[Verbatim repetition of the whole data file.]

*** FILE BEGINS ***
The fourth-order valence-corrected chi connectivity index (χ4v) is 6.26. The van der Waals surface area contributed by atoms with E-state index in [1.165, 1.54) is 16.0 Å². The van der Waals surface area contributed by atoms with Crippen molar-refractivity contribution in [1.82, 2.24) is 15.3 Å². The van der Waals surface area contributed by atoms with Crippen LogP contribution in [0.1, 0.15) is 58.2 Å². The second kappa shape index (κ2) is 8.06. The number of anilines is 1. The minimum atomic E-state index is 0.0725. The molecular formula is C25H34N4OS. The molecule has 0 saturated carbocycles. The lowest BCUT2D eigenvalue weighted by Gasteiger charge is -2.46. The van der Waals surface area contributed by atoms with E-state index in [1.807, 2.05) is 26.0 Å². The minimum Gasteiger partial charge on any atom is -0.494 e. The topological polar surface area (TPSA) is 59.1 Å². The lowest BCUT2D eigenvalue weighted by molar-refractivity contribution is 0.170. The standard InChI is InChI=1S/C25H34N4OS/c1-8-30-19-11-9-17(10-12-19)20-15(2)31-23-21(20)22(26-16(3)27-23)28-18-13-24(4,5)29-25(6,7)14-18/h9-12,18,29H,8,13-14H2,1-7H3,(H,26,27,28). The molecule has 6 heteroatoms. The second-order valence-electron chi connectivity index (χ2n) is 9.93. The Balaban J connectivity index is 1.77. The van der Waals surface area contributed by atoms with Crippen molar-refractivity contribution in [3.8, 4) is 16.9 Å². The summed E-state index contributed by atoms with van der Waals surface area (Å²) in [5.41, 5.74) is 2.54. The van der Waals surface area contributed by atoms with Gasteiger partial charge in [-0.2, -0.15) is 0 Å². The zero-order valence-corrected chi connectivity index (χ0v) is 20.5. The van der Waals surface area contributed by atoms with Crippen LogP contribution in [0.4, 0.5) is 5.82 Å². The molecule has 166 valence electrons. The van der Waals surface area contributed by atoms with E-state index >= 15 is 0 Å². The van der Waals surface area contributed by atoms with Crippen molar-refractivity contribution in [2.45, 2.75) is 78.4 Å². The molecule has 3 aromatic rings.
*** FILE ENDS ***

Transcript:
The fourth-order valence-corrected chi connectivity index (χ4v) is 6.26. The van der Waals surface area contributed by atoms with E-state index in [1.165, 1.54) is 16.0 Å². The van der Waals surface area contributed by atoms with Crippen molar-refractivity contribution in [1.82, 2.24) is 15.3 Å². The van der Waals surface area contributed by atoms with Crippen LogP contribution in [0.1, 0.15) is 58.2 Å². The second kappa shape index (κ2) is 8.06. The number of anilines is 1. The minimum atomic E-state index is 0.0725. The molecular formula is C25H34N4OS. The molecule has 0 saturated carbocycles. The lowest BCUT2D eigenvalue weighted by Gasteiger charge is -2.46. The van der Waals surface area contributed by atoms with E-state index in [1.807, 2.05) is 26.0 Å². The minimum Gasteiger partial charge on any atom is -0.494 e. The topological polar surface area (TPSA) is 59.1 Å². The lowest BCUT2D eigenvalue weighted by molar-refractivity contribution is 0.170. The standard InChI is InChI=1S/C25H34N4OS/c1-8-30-19-11-9-17(10-12-19)20-15(2)31-23-21(20)22(26-16(3)27-23)28-18-13-24(4,5)29-25(6,7)14-18/h9-12,18,29H,8,13-14H2,1-7H3,(H,26,27,28). The molecule has 6 heteroatoms. The second-order valence-electron chi connectivity index (χ2n) is 9.93. The Balaban J connectivity index is 1.77. The van der Waals surface area contributed by atoms with Crippen molar-refractivity contribution in [3.8, 4) is 16.9 Å². The summed E-state index contributed by atoms with van der Waals surface area (Å²) in [5.41, 5.74) is 2.54. The van der Waals surface area contributed by atoms with Gasteiger partial charge in [-0.2, -0.15) is 0 Å². The zero-order valence-corrected chi connectivity index (χ0v) is 20.5. The van der Waals surface area contributed by atoms with Crippen LogP contribution in [0.4, 0.5) is 5.82 Å². The molecule has 166 valence electrons. The van der Waals surface area contributed by atoms with E-state index >= 15 is 0 Å². The van der Waals surface area contributed by atoms with Crippen molar-refractivity contribution in [2.45, 2.75) is 78.4 Å². The molecule has 3 aromatic rings.